On my last trip to Marugo Deli, I got a veggie wrap (￥500) and an organic banana muffin (￥400), both seen above and below. The veggie wrap was filled with fresh leaf, carrots, radish, and other veggies drizzled with a vegan mayonnaise. I'm not sure what the wrap was made of, but it was light and soft and held everything together under biting pressure. The muffin was moist and not too sweet and was a nice complement to the subdued flavors of the veggie wrap. The overall focus of the food seemed to be on the natural flavors of the ingredients, and in that respect was a great success.
Vegan muffin - image © Mario Leto
My friend got the bean sprout burger (￥500) and detox smoothie (￥850). Good points: the smoothie was tasty and our bodies didn't go into detox shock. Bad points: the sprout burger and bun were dry and tasteless. It felt like something was missing and I wondered if the server didn't prepare it properly, but at the end of the day it was still relatively healthy and so we didn't mind too much. I wouldn't order it again (not after being to Ripple!) but I will definitely head back for another smoothie.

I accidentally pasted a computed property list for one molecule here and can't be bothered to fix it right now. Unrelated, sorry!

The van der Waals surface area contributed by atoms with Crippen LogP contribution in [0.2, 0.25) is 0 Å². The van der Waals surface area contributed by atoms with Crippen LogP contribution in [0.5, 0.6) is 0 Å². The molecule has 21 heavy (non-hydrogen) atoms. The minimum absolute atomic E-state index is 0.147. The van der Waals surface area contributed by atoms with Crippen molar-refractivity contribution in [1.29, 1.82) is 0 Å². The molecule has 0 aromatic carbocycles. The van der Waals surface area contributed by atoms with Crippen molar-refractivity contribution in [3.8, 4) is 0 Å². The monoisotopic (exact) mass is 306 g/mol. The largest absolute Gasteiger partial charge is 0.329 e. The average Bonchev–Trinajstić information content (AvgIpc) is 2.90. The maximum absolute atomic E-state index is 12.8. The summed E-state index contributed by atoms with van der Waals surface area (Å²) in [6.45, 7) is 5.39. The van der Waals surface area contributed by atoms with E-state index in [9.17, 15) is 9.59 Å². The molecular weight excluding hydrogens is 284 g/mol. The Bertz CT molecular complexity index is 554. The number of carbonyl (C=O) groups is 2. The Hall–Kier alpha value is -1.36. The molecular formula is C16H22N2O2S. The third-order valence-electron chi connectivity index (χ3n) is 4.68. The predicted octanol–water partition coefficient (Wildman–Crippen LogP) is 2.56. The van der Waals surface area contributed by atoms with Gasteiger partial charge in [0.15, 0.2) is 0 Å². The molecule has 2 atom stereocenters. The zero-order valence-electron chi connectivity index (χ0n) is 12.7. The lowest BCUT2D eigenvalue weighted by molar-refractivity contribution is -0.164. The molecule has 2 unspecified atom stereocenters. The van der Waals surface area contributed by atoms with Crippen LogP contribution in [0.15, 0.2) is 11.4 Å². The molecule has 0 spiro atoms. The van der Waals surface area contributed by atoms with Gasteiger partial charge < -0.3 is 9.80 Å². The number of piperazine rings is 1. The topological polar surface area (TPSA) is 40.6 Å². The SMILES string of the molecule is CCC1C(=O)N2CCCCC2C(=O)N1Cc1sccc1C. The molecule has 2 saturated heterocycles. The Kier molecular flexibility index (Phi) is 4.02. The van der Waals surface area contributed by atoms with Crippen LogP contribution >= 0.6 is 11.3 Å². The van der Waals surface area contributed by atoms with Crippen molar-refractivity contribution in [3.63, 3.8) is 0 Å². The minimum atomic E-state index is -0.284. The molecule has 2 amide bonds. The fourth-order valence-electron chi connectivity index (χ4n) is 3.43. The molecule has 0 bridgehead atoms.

Bean sprout burger and Detox smoothie - image © Mario Leto
While some smoothie varieties are seasonal and not always available, at the moment of this writing (early October) there are about 17 kinds to choose from, each from one of three basic categories: fruit smoothies, vegetable smoothies, and super-food smoothies. The detox smoothie was a super-food smoothie and boasts 19 different super foods in its ingredients list. Some of the other kinds across all three categories include Raw Cacao Maca, Acai, Dates Banana, Topical Mango, King Green Mix, and Avocado. Just be careful because a few of the smoothies use milk. Everything is clearly labeled, but if in doubt, ask.
Health foods for sale - image © Mario Leto